I care little about your name so don't spend ten minutes with some "LOST" (ABC show) style attempt as showing it to me. Show me your name quickly and get to the images. Then at the end leave me your name up for a minute with contact info.

Be careful with the music. If you pick something too popular, you may skew me as that song reminds me of something so I don't look at your reel with a clear mind.

Stop trying to be cool with the music. If I can't sit through your reel with the sound off, I will not sit through it with the sound on. Make a reel that moves well, and see it can tell a visual story somehow for your variety of images. Try watching your reel with the sound off and see if it makes sense. Since you are showing me random shots, how you order them becomes important to keeping my attention. And even the best music may not help keep me tuned in, shots have to have some sort of rational in terms of how you present them. If I gave you a slide show of my house and went from the front door, then the shower, then the front hall, then the kitchen sink, then the bedroom, you wouldn't find my presentation interesting. Yea you say but the elements from my reel have little to do with each other. Yes they do, you just have to find the common thread. This is one of the least thought out part of how folks put together reels.

If you've got four pieces of work, don't try to make it look like ten. Nothing worse than seeing ABCD-DABDCDBA in terms of shots. If you've got four pieces of work on a reel, we'd rather see a few clips together from each than you trying to spread them out like the last piece of butter on toast. Then it becomes a movie because you've basically picked each scene and showed it to me and if that is the case you might as well just show me the movie. In other words, if you've got four pieces to make a reel from make it short and sweet. Don't try to make it into an epic.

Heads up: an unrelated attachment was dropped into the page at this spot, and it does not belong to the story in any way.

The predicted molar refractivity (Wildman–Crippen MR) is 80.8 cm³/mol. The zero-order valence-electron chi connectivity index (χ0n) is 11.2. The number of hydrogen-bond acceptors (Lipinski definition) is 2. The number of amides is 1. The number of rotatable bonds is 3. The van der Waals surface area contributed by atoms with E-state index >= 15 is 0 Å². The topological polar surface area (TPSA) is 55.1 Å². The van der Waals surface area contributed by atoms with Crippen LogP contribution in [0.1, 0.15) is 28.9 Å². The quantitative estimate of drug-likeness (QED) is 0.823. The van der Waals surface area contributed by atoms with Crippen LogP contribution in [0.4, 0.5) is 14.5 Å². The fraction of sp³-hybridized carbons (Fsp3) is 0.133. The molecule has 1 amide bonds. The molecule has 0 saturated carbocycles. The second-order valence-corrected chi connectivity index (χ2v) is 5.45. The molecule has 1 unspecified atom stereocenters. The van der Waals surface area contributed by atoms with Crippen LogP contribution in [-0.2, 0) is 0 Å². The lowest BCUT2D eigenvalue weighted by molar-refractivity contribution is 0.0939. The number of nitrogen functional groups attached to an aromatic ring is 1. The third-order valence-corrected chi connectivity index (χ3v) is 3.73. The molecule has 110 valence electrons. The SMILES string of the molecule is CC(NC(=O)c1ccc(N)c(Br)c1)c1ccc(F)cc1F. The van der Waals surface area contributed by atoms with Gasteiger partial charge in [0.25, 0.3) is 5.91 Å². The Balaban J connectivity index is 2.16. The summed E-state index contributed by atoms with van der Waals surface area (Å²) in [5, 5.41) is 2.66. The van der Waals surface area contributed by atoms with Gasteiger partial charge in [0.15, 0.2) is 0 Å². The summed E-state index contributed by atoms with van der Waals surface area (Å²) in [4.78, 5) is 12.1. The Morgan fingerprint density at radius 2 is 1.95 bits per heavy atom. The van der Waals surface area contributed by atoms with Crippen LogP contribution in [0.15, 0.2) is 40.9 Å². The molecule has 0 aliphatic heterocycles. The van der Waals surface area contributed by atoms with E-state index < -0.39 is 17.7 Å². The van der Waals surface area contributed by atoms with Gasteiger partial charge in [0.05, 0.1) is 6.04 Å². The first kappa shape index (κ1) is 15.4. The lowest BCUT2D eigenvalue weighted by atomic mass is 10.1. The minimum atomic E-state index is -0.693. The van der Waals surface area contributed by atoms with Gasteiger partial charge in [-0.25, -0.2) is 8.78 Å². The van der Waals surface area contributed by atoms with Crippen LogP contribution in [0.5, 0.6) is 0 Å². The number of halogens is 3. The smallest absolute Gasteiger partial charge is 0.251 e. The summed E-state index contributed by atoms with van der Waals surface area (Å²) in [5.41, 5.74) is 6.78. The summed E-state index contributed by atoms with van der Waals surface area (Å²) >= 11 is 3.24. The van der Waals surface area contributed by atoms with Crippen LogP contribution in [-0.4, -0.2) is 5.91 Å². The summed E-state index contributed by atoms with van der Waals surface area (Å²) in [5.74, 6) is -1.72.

Sometimes it can be successful to make a two parter. Show me a minute montage set to music, fade to black then show me the context of that montage in longer clips with either music or the context audio of the piece. This does two things:

1, the montage moves fast and keeps my attention so makes your work look better.

2, if I see something on that short montage that catches my eye, I look further in the longer piece, but if I don't I move on and you've saved me from scrambling to find the eject button.
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#4 Lawrence Holt

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Posted 10 February 2008 - 10:38 AM

I'll second every bit about the pace noted above.

Speed it up. I got bored at the 3 second mark and fast-forwarded through your name (cheesy, and it doesn't appear for 11 seconds...that's outrageous). I watched the first two scenes, and started skipping around again. It's all so slow and monotonous that it's uncomfortable to watch in full.

I can't imagine that a busy creative director is going to sit through this if I won't. I'm in no hurry--I have all day--yet I'm not going to waste my time on bland, repetitive footage.

Add more variety and increase the pace.
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#5 Chris Pritzlaff

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Posted 10 February 2008 - 07:43 PM

thanks for the feedback - back to the cutting board